Identification of Turkish Isolate of the Entomopathogenic Fungi, Purpureocillium lilacinum (syn: Paecilomyces lilacinus) and its Effect on Potato Pests, Phthorimaea operculella (Zeller) (Lepidoptera: Gelechiidae) and Leptinotarsa decemlineata (Say) (Coleoptera: Chrysomelidae)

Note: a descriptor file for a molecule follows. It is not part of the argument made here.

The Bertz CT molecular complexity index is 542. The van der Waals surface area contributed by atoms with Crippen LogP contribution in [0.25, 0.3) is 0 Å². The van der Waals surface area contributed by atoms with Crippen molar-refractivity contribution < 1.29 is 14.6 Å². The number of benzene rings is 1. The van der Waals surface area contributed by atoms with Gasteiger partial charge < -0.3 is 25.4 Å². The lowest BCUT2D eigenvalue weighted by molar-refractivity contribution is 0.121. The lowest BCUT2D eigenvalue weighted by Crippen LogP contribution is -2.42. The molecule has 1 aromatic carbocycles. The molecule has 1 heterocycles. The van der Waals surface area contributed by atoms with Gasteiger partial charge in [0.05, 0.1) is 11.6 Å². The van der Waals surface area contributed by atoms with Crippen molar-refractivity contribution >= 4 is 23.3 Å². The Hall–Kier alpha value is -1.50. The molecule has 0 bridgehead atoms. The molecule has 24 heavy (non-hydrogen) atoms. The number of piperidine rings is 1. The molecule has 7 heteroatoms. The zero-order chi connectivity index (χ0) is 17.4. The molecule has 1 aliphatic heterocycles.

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Potato (Solanum tuberosum L.) is one of the most important vegetable crops in Turkey as well in the world. Potato plants are attacked by a large number of insect pests such as aphids, beetles, leafhoppers and lepidopterous pests under both field and storage conditions. The Colorado potato beetle (CPB) [Leptinotarsa decemlineata (Say) (Coleoptera: Chrysomelidae)] and the potato tuber moth (PTM) [Phihorimaea operculella (Zeller) (Lepidoptera: Gelechiidae)] are the most destructive pests in potatoes grown areas. Many pesticides that used to control the potato pests are very toxic to environment and human. An alternative approach to the commercial pesticides is using biological agents like fungi. Purpureocillium lilacinum was described more than a century ago and is a commonly occurring fungus in soil. P. lilacinum (syn: Paecilomyces lilacinus) is the most widely tested fungus for the control of nematodes, aphids and insects. The fungus was determined in Turkey but its molecular identification has not been done yet. In this study, a Turkish isolate of P. lilacinum was identified by classical (morphologic and morphometric properties) and molecular methods. Also, the study concerned with the effect of different conidial concentrations of the fungal isolate on mortality rates of CPB and PTM at different temperatures. P. lilacinum was found to be most effective on the last larval instar of CPB and PTM (33.2 and 43.3% mortality, respectively) on 10th day of treatment with the fungal concentration of 108cfu ml(-1) at 25 degrees C. This fungus developed on all dead larvae and was highly susceptible at the tested temperatures, but its activity decreased at 15 degrees C. Findings of this study showed a potential of the fungus as a bioagent against the CPB and the PTM.